Mike Robinson Land


How are chord progressions formed?…Harmonizing a scale

Posted in Music Theory by mikerobinsonland on December 7, 2009
Tags: , , , ,

So now you know how to build basic Triads, you might ask how do we build chord progressions. It really is just as simple.

First you need to decided what key you want the progression to be in. What parent scale you uses depends on what key you decided to choice.

Diatonic– Means basically to stay with in the bounds of a parent scale. So if your playing in the key of C the only notes that are diatonic are C,D,E,F,G,A and B.

To keep things simple lets build a progression in the key of C.

When learning how to build major triads we took the Root, the 3rd and the 5th. We practice the same thing here, only when building progressions we use the same parent scale for every chord to stay diatonic to the key. This process is called harmonizing the scale.

Here is the C major scale…

-The first chord we take the Root, 3rd, and the 5th

C D    E F    G A    B

We are left with a C major C, E, G. We call this the I chord

-Next we build the II chord…same process only we are starting with the D.

C D E F G A B

II chord= D minor D,F,A

-III chord…same thing again starting with the E.

C    D E F G A B

II chord= E minor E,G,B


-IV chord

C D    E F G A B

III chord= F major F,A,C

-V chord

C    D E    F    G A    B

V chord= G major G,B,D

See its not that hard… Two more left.

-VI chord

C D E F    G A B

VI chord= A minor A,C,E

-VII chord

C    D E    F G    A     B

VII chord= B major B,D,F

So to play diatonicly in the Key of C we use the following chords

I= C major C, E, G

ii=D minor D,F,A

iii=E minor E,G,B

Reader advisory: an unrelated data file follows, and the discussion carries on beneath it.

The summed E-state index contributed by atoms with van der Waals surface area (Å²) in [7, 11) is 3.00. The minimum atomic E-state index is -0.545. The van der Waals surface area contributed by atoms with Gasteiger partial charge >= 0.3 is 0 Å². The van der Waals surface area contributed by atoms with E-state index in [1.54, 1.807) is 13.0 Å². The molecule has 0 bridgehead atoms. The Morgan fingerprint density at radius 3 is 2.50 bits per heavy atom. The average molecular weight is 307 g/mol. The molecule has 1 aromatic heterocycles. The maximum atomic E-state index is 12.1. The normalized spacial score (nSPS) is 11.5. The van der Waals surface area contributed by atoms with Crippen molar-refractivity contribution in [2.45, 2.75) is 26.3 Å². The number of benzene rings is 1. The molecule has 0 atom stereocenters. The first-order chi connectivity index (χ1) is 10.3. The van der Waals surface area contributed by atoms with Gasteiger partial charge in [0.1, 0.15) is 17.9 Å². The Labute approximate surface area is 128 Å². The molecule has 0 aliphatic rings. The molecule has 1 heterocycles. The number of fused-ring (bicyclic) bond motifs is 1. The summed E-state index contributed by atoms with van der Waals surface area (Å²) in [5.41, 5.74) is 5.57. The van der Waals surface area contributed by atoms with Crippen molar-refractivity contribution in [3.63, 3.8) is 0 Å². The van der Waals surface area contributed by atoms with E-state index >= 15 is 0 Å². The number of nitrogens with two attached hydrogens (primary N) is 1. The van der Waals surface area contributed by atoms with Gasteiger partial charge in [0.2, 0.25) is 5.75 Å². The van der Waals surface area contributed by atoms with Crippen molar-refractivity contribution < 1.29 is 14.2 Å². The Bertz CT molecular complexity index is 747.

IV=F major F,A,C

V=G major G,B,D

vi=A minor A,C,E

vii=B major B,D,F

Notice im using lower case roman numerals now, for minor chords. This is a common notation to show a minor chord when talking about chord progressions.

This same process is used for all major keys. The outcome is always I, ii, iii, IV, V, vi, vii

Try it in another key.

Coming soon Haromonising the minor scale and 7th chord harmony

Advertisements

How chords are made…Stacking 3rd’s

Posted in Music Theory by mikerobinsonland on December 6, 2009
Tags: , , , , ,

Want to know how chords are made? Well then this lesson on stacking 3rds might answer your questions.

Basic chords are called Triads.  A major triad is created when you take the Root the 3rd and the 5th intervals of a scale.

So to create a C major Triad we must first look at the C major scale.

C Major scale= C D E F G A B

We then take the ROOT which is a C

Next we take the 3rd, which is the 3rd note of the scale, in this case an E.

Finally we take the 5th note of the scale, which is a G

Play all three notes at the same time and you get a C major Triad.

Now lets do a G major triad. We will use the G major scale this time.

G Major scale= G A B C D E F#

We then take the ROOT which is a G

Next we take the 3rd, which is the 3rd note of the scale, in this case an B.

Finally we take the 5th note of the scale, which is a D

Play all three notes at the same time and you get a G major Triad.

Simple…


But how are minor chords formed? Well that is just as simple.

With a major triad we used the Root, the 3rd and the 5th. The only difference with a minor triad is, we use a flat 3rd.

So you just take your 3rd note and drop it by a half step.

So our C major triad C,E,G                                  becomes C,Eb,G

A G major triad G,B,D                                           becomes G, Bb,D

That wasnt so hard was it?